Category Archives: Film & Music

New from J.J. Abrams – Super 8

It’s odd. I hate Alias, Lost and M:I3 but adore Fringe, Star Trek and Cloverfield. So I have to give J.J. Abrams a chance. This teaser for Super 8 looks promising.

27 Songs of Freedom

I wrote a more detailed perspective on Freedom Day on Chris’ blog (because his is all fancy and, you know, stuff like that). So here’s a playlist for the iPod. It’s moody, silly, eclectic and slightly manic – just like our democracy at age 16.

  • Free Bird – Lynyrd Skynyrd
  • I’m Set Free – Velvet Underground
  • Sound of Freedom – Bob Sinclair
  • If You Love Somebody Set Them Free – Sting
  • Free Money – Patti Smith
  • Freedom That I Deserve – Josie Field
  • Everybody’s Free (To Feel Good) – Rozalla
  • Freedom Train – Lenny Kravitz
  • Free Radicals – The Flaming Lips
  • Freedom Time – Bob Marley & The Wailers
  • I Want To Break Free – Queen
  • Free Fallin’ – Tom Petty
  • Simple Song of Freedom – Bobby Darin
  • Born Free – John Barry & Don Black (for the movie Born Free)
  • Chimes of Freedom – Bob Dylan
  • Free – Cat Power
  • A Great Day For Freedom – Pink Floyd
  • Set Me Free – The Kinks
  • Freedom Never Cries – Five For Fighting
  • Stone Free – Jimi Hendrix
  • One Road To Freedom – Ben Harper
  • Free Ride – The Edgar Winter Group
  • Rockin’ In The Free World – Neil Young
  • Stay Free – The Clash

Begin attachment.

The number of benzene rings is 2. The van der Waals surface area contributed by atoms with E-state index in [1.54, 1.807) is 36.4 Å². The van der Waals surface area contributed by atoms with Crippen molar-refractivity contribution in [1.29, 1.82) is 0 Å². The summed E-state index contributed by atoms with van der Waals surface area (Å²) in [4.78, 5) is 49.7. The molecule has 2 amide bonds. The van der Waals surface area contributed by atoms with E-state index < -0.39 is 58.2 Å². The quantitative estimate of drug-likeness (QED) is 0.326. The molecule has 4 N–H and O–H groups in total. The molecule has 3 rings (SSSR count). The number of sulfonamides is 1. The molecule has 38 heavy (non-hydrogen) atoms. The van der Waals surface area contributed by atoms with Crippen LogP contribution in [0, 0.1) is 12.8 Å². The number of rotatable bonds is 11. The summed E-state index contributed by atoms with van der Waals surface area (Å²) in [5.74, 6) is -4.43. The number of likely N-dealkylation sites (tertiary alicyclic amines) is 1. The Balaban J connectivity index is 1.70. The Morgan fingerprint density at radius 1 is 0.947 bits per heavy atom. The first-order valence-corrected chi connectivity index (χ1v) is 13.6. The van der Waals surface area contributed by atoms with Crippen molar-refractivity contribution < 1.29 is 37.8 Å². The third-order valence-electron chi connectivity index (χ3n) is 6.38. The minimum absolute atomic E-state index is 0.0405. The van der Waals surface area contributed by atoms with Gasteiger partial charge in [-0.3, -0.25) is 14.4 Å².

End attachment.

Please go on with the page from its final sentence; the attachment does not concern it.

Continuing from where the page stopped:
• Freedom Now – Tracy Chapman
  • Free To Decide – The Cranberries
  • I Wish I Knew How It Would Feel To Be Free – Nina Simone

Vampire Dire-ies

I have a confession to make, a dark and shameful secret… I’m a 28-year-old woman and I still watch teen shows.

They provide candyfloss entertainment value. The re-booted Beverly Hills 90210 has great clothes, Gossip Girl has sniping Upper East Side brats, and re-runs of Dawson’s Creek (or ‘Dawson’s Crack’ as my husband calls it) have that wildly improbable dialogue.

With boys and girls getting a hard-on or wet panties for marble man Robert Pattinson, it was inevitable that TV execs would create a weekly teen bloodsucker attraction. But did they have to resort to the drek that is Vampire Diaries?

Set somewhere in middle America, Vampire Diaries, or VD as I prefer to call it (since it’s just as unbearable), makes New Moon look like a Fellini masterpiece.

At least something happens to Twilight vampires when they go in the sun, even if it is fairy sparkling. In VD, the vampire hunk is named “Stefan” (say it in a girlish whisper), sits happily in full sunshine and doesn’t have to fight any bloody-thirsty urges. He even plays high-school football for fuck’s sake.

He also goes home and writes in his diary (internal monologue time) that he’s worried his brother has ‘lost his humanity’ because he continues to bite people. Ha, and you thought Edward Cullen was a pussy!

Of course, the ‘bad’ vampire brother loves the same girl as the ‘good’ vampire brother. It’s like Sweet Valley High with sibling issues and very large hiccies.

The stereotypical ensemble characters are as insipid as the female lead, a sorrowful orphan who used to be a cheerleader but is now, like, really deep and stuff. Obviously she also has a diary. She even writes “Dear Diary”. It’s okay, howl with laughter. I certainly did.

If only Stefan’s diary was a bit more realistic, something like, “Went to school. Drank some animal blood. Scored a touchdown, got laid. Awesome.” Now that would be a show.

So, three episodes later, I’m giving VD a skip. Gossip Girl’s Blair Waldorf is scarier and at least she doesn’t wear flannel.